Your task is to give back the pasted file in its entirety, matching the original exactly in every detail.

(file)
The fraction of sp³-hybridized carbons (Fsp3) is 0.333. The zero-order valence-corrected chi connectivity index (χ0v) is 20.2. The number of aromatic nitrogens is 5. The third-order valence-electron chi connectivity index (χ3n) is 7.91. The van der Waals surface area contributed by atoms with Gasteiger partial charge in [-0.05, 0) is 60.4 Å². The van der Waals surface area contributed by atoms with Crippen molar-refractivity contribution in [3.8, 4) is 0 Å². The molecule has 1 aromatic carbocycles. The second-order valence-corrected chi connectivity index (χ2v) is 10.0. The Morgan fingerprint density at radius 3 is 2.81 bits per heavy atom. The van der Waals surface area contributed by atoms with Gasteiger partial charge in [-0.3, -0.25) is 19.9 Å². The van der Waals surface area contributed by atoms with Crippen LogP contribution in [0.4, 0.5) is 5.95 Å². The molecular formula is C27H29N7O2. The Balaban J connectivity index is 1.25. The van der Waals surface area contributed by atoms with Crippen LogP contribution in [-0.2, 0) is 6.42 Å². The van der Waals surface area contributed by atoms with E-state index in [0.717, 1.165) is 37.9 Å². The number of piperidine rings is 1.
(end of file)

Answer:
The fraction of sp³-hybridized carbons (Fsp3) is 0.333. The zero-order valence-corrected chi connectivity index (χ0v) is 20.2. The number of aromatic nitrogens is 5. The third-order valence-electron chi connectivity index (χ3n) is 7.91. The van der Waals surface area contributed by atoms with Gasteiger partial charge in [-0.05, 0) is 60.4 Å². The van der Waals surface area contributed by atoms with Crippen molar-refractivity contribution in [3.8, 4) is 0 Å². The molecule has 1 aromatic carbocycles. The second-order valence-corrected chi connectivity index (χ2v) is 10.0. The Morgan fingerprint density at radius 3 is 2.81 bits per heavy atom. The van der Waals surface area contributed by atoms with Gasteiger partial charge in [-0.3, -0.25) is 19.9 Å². The van der Waals surface area contributed by atoms with Crippen LogP contribution in [0.4, 0.5) is 5.95 Å². The molecular formula is C27H29N7O2. The Balaban J connectivity index is 1.25. The van der Waals surface area contributed by atoms with Crippen LogP contribution in [-0.2, 0) is 6.42 Å². The van der Waals surface area contributed by atoms with E-state index in [0.717, 1.165) is 37.9 Å². The number of piperidine rings is 1.